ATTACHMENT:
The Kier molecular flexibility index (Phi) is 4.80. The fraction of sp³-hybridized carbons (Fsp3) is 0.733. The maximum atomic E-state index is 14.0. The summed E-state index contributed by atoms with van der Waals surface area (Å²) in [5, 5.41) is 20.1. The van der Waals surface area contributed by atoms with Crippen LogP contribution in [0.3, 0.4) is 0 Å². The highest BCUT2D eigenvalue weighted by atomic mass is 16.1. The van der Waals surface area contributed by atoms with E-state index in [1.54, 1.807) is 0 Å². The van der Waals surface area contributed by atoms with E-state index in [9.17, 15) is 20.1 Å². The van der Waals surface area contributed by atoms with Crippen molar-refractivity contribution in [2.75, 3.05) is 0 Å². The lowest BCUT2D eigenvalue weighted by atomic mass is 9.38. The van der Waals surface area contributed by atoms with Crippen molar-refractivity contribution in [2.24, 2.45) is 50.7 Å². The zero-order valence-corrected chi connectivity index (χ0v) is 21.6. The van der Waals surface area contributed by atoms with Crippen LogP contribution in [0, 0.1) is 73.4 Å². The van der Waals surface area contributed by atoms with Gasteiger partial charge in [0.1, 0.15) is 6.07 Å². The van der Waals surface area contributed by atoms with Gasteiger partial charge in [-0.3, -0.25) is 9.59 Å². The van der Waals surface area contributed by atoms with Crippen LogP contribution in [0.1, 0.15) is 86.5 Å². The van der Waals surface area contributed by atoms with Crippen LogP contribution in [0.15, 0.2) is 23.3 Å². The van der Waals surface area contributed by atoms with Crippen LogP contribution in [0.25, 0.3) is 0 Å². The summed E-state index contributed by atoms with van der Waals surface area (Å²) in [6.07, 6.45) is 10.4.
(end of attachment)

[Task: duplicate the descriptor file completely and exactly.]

The Kier molecular flexibility index (Phi) is 4.80. The fraction of sp³-hybridized carbons (Fsp3) is 0.733. The maximum atomic E-state index is 14.0. The summed E-state index contributed by atoms with van der Waals surface area (Å²) in [5, 5.41) is 20.1. The van der Waals surface area contributed by atoms with Crippen LogP contribution in [0.3, 0.4) is 0 Å². The highest BCUT2D eigenvalue weighted by atomic mass is 16.1. The van der Waals surface area contributed by atoms with E-state index in [1.54, 1.807) is 0 Å². The van der Waals surface area contributed by atoms with E-state index in [9.17, 15) is 20.1 Å². The van der Waals surface area contributed by atoms with Crippen molar-refractivity contribution in [2.75, 3.05) is 0 Å². The lowest BCUT2D eigenvalue weighted by atomic mass is 9.38. The van der Waals surface area contributed by atoms with Crippen molar-refractivity contribution in [2.24, 2.45) is 50.7 Å². The zero-order valence-corrected chi connectivity index (χ0v) is 21.6. The van der Waals surface area contributed by atoms with Crippen LogP contribution in [0, 0.1) is 73.4 Å². The van der Waals surface area contributed by atoms with Gasteiger partial charge in [0.1, 0.15) is 6.07 Å². The van der Waals surface area contributed by atoms with Gasteiger partial charge in [-0.3, -0.25) is 9.59 Å². The van der Waals surface area contributed by atoms with Crippen LogP contribution in [0.1, 0.15) is 86.5 Å². The van der Waals surface area contributed by atoms with Crippen LogP contribution in [0.15, 0.2) is 23.3 Å². The van der Waals surface area contributed by atoms with Crippen LogP contribution in [0.25, 0.3) is 0 Å². The summed E-state index contributed by atoms with van der Waals surface area (Å²) in [6.07, 6.45) is 10.4.